Charts and Charting Software

Our need, as binocular users, for sky charts, is no less than the need of telescopic astronomers, but is slightly different. Unless we are using giant binocular telescopes, we do not need charts that go as deep as those preferred by users of large telescopes. This means that our needs are usually completely met by the better "paper" charts and by most of the commonly available star-charting software. For example, the excellent Sky Atlas 2000 goes down to magnitude 8.5 and incorporates galaxies and nebulae that are fainter than this. The choice of charts is therefore a matter of preference and, often, familiarity.

If our choice to use binoculars is based to some extent on their extreme portability, we may wish to use charts or software that incorporate the same philosophy of choice. If this is the case, there is one paper chart that stands out: Collins Gem Stars (some older editions were called Collins Gem Night Sky). This little book is small enough to fit into a shirt pocket and contains sufficient information to keep the users of small and medium binoculars amused for many nights.

If you prefer to use charting software, the "extremely portable" route suggests using a hand-held computer or personal digital assistant (PDA). There are a number of excellent software options for these, depending on the operating system used by the hand-held viewer. In general, there is more astronomical software written for PalmOS than for other operating systems.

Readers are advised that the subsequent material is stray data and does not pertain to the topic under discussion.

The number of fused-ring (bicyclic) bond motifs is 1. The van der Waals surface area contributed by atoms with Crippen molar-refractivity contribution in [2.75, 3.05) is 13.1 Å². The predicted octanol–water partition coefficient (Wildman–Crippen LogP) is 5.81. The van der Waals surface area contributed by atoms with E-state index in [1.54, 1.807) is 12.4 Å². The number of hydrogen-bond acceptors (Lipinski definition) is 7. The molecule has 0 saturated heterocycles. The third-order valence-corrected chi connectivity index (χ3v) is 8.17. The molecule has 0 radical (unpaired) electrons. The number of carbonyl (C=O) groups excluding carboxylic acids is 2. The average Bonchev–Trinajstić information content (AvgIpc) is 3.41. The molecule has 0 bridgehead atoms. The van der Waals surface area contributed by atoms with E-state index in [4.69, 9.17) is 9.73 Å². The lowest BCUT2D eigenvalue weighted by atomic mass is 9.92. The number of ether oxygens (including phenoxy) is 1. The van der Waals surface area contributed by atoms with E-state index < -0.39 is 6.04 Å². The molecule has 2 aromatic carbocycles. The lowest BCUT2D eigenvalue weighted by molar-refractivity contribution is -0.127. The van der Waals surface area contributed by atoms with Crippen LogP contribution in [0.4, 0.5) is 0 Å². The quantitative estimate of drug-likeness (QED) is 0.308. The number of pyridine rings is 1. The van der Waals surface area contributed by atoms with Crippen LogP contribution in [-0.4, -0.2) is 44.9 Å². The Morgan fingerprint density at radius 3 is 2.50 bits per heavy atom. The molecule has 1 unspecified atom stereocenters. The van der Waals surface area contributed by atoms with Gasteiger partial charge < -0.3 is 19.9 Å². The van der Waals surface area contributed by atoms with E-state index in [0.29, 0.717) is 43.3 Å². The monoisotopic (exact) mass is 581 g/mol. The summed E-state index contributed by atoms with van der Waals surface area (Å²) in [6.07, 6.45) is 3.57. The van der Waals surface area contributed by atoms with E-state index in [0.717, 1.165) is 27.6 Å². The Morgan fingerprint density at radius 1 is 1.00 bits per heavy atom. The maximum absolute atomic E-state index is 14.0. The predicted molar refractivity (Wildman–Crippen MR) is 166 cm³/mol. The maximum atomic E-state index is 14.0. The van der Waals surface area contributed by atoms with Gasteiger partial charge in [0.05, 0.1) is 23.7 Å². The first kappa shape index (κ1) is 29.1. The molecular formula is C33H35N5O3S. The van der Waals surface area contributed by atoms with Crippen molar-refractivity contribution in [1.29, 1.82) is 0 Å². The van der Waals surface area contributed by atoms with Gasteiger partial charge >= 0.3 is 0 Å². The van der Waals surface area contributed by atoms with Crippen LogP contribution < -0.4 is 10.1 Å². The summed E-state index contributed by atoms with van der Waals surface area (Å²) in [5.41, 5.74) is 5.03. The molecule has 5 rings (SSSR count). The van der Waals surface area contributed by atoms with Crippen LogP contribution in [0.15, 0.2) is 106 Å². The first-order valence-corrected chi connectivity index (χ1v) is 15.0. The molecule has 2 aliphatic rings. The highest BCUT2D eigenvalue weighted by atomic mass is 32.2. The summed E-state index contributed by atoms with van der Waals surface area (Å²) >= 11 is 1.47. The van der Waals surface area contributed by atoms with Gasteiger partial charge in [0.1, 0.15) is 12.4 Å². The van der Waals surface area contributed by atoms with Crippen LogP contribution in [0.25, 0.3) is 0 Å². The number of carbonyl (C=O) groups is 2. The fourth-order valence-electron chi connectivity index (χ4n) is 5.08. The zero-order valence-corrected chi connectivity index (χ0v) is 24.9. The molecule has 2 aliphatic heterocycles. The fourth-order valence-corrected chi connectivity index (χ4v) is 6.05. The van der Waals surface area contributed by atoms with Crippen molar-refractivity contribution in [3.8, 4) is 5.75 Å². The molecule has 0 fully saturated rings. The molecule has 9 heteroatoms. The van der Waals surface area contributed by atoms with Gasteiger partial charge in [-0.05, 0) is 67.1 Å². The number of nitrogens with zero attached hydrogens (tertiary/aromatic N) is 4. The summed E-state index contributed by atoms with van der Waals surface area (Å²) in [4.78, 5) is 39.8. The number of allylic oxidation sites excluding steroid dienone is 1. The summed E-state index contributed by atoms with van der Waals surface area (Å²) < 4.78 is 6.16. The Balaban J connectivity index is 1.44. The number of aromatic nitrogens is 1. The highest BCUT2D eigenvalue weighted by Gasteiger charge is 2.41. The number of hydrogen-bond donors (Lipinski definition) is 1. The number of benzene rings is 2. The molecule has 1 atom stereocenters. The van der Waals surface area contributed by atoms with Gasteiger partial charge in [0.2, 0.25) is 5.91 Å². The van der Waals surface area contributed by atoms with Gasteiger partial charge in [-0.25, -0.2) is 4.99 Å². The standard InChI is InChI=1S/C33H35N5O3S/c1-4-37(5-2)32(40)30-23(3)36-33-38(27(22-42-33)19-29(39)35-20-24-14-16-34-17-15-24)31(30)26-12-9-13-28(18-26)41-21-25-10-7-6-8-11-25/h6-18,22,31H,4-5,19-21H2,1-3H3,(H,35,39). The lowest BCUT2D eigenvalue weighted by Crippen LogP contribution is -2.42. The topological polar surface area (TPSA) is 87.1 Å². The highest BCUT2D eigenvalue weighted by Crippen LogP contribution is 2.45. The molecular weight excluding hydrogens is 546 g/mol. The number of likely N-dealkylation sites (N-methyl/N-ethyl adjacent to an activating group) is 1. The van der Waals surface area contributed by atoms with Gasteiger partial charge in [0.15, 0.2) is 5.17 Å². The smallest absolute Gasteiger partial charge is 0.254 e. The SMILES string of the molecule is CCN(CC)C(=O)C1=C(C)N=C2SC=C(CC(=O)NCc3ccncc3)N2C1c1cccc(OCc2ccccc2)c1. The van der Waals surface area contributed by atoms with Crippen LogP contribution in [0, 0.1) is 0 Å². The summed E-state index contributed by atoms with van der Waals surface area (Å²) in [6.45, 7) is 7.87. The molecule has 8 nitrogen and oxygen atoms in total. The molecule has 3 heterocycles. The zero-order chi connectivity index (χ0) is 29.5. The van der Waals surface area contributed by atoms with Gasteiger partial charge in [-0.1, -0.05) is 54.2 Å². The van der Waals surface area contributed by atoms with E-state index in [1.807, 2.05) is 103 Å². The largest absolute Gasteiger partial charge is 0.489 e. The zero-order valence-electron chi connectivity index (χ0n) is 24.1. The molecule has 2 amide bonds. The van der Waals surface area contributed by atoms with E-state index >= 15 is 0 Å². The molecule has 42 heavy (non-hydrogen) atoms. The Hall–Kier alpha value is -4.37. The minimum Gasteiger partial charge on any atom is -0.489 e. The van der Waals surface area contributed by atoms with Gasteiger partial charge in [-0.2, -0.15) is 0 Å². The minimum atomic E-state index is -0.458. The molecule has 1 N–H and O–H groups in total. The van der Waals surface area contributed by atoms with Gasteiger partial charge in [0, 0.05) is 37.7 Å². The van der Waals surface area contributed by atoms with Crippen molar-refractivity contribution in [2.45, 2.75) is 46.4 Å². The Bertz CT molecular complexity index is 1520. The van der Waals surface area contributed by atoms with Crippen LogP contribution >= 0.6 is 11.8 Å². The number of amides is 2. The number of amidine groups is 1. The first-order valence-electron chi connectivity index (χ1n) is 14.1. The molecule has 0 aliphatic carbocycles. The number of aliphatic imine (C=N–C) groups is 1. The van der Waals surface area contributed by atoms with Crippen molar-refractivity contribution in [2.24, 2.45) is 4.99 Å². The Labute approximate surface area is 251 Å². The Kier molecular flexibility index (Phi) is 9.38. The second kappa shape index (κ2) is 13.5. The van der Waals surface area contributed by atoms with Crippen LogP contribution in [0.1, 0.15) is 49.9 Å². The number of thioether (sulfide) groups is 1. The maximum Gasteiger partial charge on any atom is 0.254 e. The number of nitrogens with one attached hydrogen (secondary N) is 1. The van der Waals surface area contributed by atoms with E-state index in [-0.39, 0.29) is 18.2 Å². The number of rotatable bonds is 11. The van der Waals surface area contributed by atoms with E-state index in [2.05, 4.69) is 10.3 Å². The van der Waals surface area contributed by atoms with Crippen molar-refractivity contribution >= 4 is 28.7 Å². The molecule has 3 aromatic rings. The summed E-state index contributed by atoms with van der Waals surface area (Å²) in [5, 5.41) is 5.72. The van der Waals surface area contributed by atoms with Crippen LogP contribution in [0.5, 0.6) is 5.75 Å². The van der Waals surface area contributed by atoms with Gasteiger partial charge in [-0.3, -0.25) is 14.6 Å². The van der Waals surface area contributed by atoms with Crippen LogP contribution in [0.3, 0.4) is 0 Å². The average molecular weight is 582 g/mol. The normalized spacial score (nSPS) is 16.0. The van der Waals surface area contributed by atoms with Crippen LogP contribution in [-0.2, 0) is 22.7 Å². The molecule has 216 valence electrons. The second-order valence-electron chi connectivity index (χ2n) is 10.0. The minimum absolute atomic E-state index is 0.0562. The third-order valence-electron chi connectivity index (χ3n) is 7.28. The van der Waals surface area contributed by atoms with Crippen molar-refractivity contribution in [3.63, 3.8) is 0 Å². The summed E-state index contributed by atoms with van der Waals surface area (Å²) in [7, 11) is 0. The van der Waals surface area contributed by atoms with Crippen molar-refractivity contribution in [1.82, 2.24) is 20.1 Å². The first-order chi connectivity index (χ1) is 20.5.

Of the many examples of astronomical software available for PDAs, there are three planetarium programs that stand out:

• 2Sky: This is commercial software and is not offered as an evaluation version, but has a 30-day refund policy if you find the software to be unsuitable. The "basic" version ($25) has stars to magnitude 7 and 500 deep sky objects (DSOs), the "total" version includes stars down to magnitude 9.5 and 13,600 DSOs from the Messier/NGC/IC catalog, and the "mega" version has stars to magnitude 11.2 and the same DSOs as the "total"version. It also comes with 2Red, which changes the entire PDA to red-screen night mode.

• Planetarium: This is "nagware," that is, shareware that, until you register it, reminds you when you start and/or close the program that it is unregistered. It costs $24 to register. This is my most-used astronomical software. It has a "Compass View" that shows the lunar phase and, at a quick glance, the altitude and azimuth of the Sun, Moon, major planets, and one other object of your choice. It has instantly accessible rise and set tables and twilight tables. Among its most useful features is the ease with which catalogs of your choosing can be added to its database and with which objects can be imported into a "Personal" catalog that can be exchanged with other Planetarium users. It has stars to magnitude 6.5 as standard, but there are databases that go, by increments of one magnitude, down to 11.5 (i.e., the entire Tycho2/Hipparchos catalog).

• PleiadAtlas: Like Planetarium, this is nagware ($10 to register). It goes down to magnitude 11.5 and incorporates the Messier, NGC, and IC catalogs.

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